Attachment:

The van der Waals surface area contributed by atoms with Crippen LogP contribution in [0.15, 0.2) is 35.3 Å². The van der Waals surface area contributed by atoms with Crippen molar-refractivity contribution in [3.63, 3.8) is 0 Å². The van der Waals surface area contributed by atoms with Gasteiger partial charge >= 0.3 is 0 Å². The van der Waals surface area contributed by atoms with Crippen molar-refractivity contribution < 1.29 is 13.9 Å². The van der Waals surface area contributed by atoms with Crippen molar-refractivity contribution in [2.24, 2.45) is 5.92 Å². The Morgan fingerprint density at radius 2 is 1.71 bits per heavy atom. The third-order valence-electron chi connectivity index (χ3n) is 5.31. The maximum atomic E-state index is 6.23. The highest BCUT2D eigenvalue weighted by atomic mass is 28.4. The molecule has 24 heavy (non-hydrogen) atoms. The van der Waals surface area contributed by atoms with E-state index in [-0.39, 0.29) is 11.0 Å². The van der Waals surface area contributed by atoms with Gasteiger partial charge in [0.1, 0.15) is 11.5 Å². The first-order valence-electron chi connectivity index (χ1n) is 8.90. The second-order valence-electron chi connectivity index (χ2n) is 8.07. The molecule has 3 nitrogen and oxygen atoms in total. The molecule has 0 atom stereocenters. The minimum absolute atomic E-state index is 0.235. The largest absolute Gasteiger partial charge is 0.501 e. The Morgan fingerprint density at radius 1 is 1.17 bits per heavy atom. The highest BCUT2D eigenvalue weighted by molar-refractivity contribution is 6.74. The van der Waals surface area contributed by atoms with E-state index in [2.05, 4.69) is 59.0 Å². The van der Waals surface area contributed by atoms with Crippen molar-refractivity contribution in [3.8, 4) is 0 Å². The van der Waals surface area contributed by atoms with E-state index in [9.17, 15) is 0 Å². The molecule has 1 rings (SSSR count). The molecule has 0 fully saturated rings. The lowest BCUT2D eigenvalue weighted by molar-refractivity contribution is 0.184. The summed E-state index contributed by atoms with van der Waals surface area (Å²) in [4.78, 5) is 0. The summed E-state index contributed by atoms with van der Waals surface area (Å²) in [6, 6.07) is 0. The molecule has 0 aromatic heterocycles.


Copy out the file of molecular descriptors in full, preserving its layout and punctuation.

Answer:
The van der Waals surface area contributed by atoms with Crippen LogP contribution in [0.15, 0.2) is 35.3 Å². The van der Waals surface area contributed by atoms with Crippen molar-refractivity contribution in [3.63, 3.8) is 0 Å². The van der Waals surface area contributed by atoms with Gasteiger partial charge >= 0.3 is 0 Å². The van der Waals surface area contributed by atoms with Crippen molar-refractivity contribution < 1.29 is 13.9 Å². The van der Waals surface area contributed by atoms with Crippen molar-refractivity contribution in [2.24, 2.45) is 5.92 Å². The Morgan fingerprint density at radius 2 is 1.71 bits per heavy atom. The third-order valence-electron chi connectivity index (χ3n) is 5.31. The maximum atomic E-state index is 6.23. The highest BCUT2D eigenvalue weighted by atomic mass is 28.4. The molecule has 24 heavy (non-hydrogen) atoms. The van der Waals surface area contributed by atoms with E-state index in [-0.39, 0.29) is 11.0 Å². The van der Waals surface area contributed by atoms with Gasteiger partial charge in [0.1, 0.15) is 11.5 Å². The first-order valence-electron chi connectivity index (χ1n) is 8.90. The second-order valence-electron chi connectivity index (χ2n) is 8.07. The molecule has 3 nitrogen and oxygen atoms in total. The molecule has 0 atom stereocenters. The minimum absolute atomic E-state index is 0.235. The largest absolute Gasteiger partial charge is 0.501 e. The Morgan fingerprint density at radius 1 is 1.17 bits per heavy atom. The highest BCUT2D eigenvalue weighted by molar-refractivity contribution is 6.74. The van der Waals surface area contributed by atoms with E-state index in [2.05, 4.69) is 59.0 Å². The van der Waals surface area contributed by atoms with Crippen molar-refractivity contribution in [3.8, 4) is 0 Å². The van der Waals surface area contributed by atoms with E-state index in [9.17, 15) is 0 Å². The molecule has 1 rings (SSSR count). The molecule has 0 fully saturated rings. The lowest BCUT2D eigenvalue weighted by molar-refractivity contribution is 0.184. The summed E-state index contributed by atoms with van der Waals surface area (Å²) in [4.78, 5) is 0. The summed E-state index contributed by atoms with van der Waals surface area (Å²) in [6, 6.07) is 0. The molecule has 0 aromatic heterocycles.